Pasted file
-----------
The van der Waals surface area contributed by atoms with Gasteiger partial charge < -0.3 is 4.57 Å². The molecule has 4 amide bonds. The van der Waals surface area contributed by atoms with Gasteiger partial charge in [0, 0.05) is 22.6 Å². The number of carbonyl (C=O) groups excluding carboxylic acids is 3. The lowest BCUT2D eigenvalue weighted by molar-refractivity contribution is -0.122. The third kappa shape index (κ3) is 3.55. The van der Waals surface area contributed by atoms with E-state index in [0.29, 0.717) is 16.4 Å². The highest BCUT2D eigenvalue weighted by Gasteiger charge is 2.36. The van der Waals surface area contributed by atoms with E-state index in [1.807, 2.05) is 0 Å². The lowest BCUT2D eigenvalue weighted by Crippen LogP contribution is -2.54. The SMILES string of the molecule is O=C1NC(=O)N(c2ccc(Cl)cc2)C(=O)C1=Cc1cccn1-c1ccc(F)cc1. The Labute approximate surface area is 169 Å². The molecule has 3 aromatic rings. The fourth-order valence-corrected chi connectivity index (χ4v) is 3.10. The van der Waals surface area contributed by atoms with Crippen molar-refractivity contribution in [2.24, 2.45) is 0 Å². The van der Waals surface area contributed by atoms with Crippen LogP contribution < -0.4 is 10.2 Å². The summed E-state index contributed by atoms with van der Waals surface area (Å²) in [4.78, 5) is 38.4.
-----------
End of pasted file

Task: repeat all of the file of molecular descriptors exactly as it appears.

The van der Waals surface area contributed by atoms with Gasteiger partial charge < -0.3 is 4.57 Å². The molecule has 4 amide bonds. The van der Waals surface area contributed by atoms with Gasteiger partial charge in [0, 0.05) is 22.6 Å². The number of carbonyl (C=O) groups excluding carboxylic acids is 3. The lowest BCUT2D eigenvalue weighted by molar-refractivity contribution is -0.122. The third kappa shape index (κ3) is 3.55. The van der Waals surface area contributed by atoms with E-state index in [0.29, 0.717) is 16.4 Å². The highest BCUT2D eigenvalue weighted by Gasteiger charge is 2.36. The van der Waals surface area contributed by atoms with E-state index in [1.807, 2.05) is 0 Å². The lowest BCUT2D eigenvalue weighted by Crippen LogP contribution is -2.54. The SMILES string of the molecule is O=C1NC(=O)N(c2ccc(Cl)cc2)C(=O)C1=Cc1cccn1-c1ccc(F)cc1. The Labute approximate surface area is 169 Å². The molecule has 3 aromatic rings. The fourth-order valence-corrected chi connectivity index (χ4v) is 3.10. The van der Waals surface area contributed by atoms with Crippen molar-refractivity contribution in [2.24, 2.45) is 0 Å². The van der Waals surface area contributed by atoms with Crippen LogP contribution < -0.4 is 10.2 Å². The summed E-state index contributed by atoms with van der Waals surface area (Å²) in [4.78, 5) is 38.4.